Some years back, a dreamer named John invited people to Imagine a world where there’s no country, nothing to kill or die for, no need for greed or hunger – and no religion too. Then, a couple thousand years later, one of the Beatles wrote an awesome song about the same thing.
Have you ever noticed that the idyllic world John Lennon dreamed about in his iconic ballad Imagine bears a striking resemblance to the post-restoration world that the Apostle John wrote about in the last few chapters of Revelation?
Here’s what I mean:
John of Liverpool: ‘Imagine there’s no heaven. It’s easy if you try’ – Imagine 1:1-2
John of Patmos: ‘Then I saw “a new heaven and a new earth,” for the first heaven and the first earth had passed away, and there was no longer any sea.’ – Revelation 21:1
On Suffering, Hunger and Sharing:
John of Liverpool: ‘No need for greed or hunger: a brotherhood of man’ – Imagine 4:3-4
John of Patmos: ‘He will wipe every tear from their eyes. There will be no more death’ or mourning or crying or pain, for the old order of things has passed away.”’ – Revelation 21:4
John of Patmos: ‘To the thirsty I will give water without cost from the spring of the water of life.’ – Revelation 21:6b
John of Patmos: ‘On each side of the river stood the tree of life, bearing twelve crops of fruit, yielding its fruit every month. And the leaves of the tree are for the healing of the nations.’ – Revelation 22:2b
John of Liverpool: ‘Nothing to kill or die for, and no religion too.’ – Imagine 2:4-5
John of Patmos: ‘And I heard a loud voice from the throne saying, “Look! God’s dwelling place is now among the people, and he will dwell with them. They will be his people, and God himself will be with them and be their God.’ – Revelation 21:3
John of Patmos: ‘I did not see a temple in the city, because the Lord God Almighty and the Lamb are its temple.’ – Revelation 21:22
On Opting In:
John of Liverpool: ‘I hope someday you’ll join us, and the world will live as one.’ – Imagine 5:3-4
John of Patmos: ‘The Spirit and the bride say, “Come!” And let the one who hears say, “Come!” Let the one who is thirsty come; and let the one who wishes take the free gift of the water of life.’ – Revelation 22:17
I’m sure this clumsy, conveniently edited, high-level comparison will feel a little like heresy to members of both of my religions – rock n’ roll and Christianity – but I think there’s some Truth here, too.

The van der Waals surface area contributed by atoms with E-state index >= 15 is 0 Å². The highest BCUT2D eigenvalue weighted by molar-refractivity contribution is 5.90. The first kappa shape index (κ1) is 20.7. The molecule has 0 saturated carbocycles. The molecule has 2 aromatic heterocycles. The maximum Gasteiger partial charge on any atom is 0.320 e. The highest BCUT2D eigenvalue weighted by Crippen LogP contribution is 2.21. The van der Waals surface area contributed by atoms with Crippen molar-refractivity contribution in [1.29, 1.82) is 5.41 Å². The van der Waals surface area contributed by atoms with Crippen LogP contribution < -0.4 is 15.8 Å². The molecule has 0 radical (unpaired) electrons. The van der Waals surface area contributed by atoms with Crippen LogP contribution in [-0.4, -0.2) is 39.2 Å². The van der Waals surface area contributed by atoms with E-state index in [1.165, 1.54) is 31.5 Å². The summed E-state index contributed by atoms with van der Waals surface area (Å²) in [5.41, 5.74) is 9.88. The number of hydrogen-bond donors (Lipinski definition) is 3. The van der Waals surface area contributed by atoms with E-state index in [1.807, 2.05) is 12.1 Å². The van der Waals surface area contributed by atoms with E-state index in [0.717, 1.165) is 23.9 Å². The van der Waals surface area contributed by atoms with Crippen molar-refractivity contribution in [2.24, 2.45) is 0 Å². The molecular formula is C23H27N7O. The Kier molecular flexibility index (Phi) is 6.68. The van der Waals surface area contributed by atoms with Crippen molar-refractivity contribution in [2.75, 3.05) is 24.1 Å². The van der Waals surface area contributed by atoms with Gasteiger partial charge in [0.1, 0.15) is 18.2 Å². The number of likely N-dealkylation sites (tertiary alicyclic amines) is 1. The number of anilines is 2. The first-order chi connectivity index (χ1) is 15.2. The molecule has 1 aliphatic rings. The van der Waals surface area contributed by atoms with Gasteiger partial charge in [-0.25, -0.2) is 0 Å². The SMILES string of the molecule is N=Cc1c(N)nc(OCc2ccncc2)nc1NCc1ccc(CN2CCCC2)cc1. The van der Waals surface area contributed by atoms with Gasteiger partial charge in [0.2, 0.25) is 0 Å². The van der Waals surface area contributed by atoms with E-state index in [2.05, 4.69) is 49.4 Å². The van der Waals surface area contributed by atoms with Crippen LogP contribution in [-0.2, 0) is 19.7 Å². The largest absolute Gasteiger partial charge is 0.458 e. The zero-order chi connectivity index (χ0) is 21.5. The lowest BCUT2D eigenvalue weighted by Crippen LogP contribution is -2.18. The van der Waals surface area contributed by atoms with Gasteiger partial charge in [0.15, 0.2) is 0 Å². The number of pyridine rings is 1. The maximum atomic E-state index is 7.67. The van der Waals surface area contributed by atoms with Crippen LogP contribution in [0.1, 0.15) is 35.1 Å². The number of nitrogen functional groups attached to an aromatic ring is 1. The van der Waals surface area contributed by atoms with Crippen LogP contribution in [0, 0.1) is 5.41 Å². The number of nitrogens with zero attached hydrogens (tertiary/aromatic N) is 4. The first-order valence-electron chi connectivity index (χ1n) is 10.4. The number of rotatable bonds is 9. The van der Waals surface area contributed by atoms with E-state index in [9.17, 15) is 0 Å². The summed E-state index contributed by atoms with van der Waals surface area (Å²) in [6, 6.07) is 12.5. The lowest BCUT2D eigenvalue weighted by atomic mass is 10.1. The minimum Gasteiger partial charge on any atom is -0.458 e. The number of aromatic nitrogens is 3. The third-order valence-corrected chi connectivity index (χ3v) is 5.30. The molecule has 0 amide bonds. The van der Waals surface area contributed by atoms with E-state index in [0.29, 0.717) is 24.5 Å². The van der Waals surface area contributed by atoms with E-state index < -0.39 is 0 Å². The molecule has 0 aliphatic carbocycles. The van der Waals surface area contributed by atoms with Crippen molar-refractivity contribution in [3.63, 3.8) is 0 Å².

Now, our two Johns have decidedly different emphases, to be sure. Lennon imagines a world where humanity has the capacity to put aside its differences and establish a peaceful, beautiful society ruled by harmony and peace, under its own steam. The Apostle John’s vision relies utterly on God’s ability and willingness to do all of the heavy lifting – implicitly acknowledging that we could never achieve this on our own.
Both visions note that it’s up to each of us as individuals to opt into their respective realities, and they both point to a table that is open to all. But Lennon’s lyrics seem to suggest that the brotherhood of man will wait patiently – and elusively – until we all get with the program. The Apostle John, meanwhile, makes it clear that while God is patient, He loves us too much to wait for humanity to get its act together before He makes all things new. This means there is an expiration date on His offer – and if we don’t opt in soon, He will build His new heaven and new earth without us.
But I think there’s enough similarity and overlap to suggest that on some level, and to some extent, John and John were on the same page here. And I think it’s kind of awesome how God Did That.
The difference for me is that what John of Liverpool imagined, John of Patmos foretold. Revelation isn’t a pipe dream, it’s a prophecy. It’s not a pie in the sky, it’s a promise.
And for that, I am grateful to the God who, according to Ephesians 3:20, can do immeasurably more than we can ask or Imagine.
Peace be with you.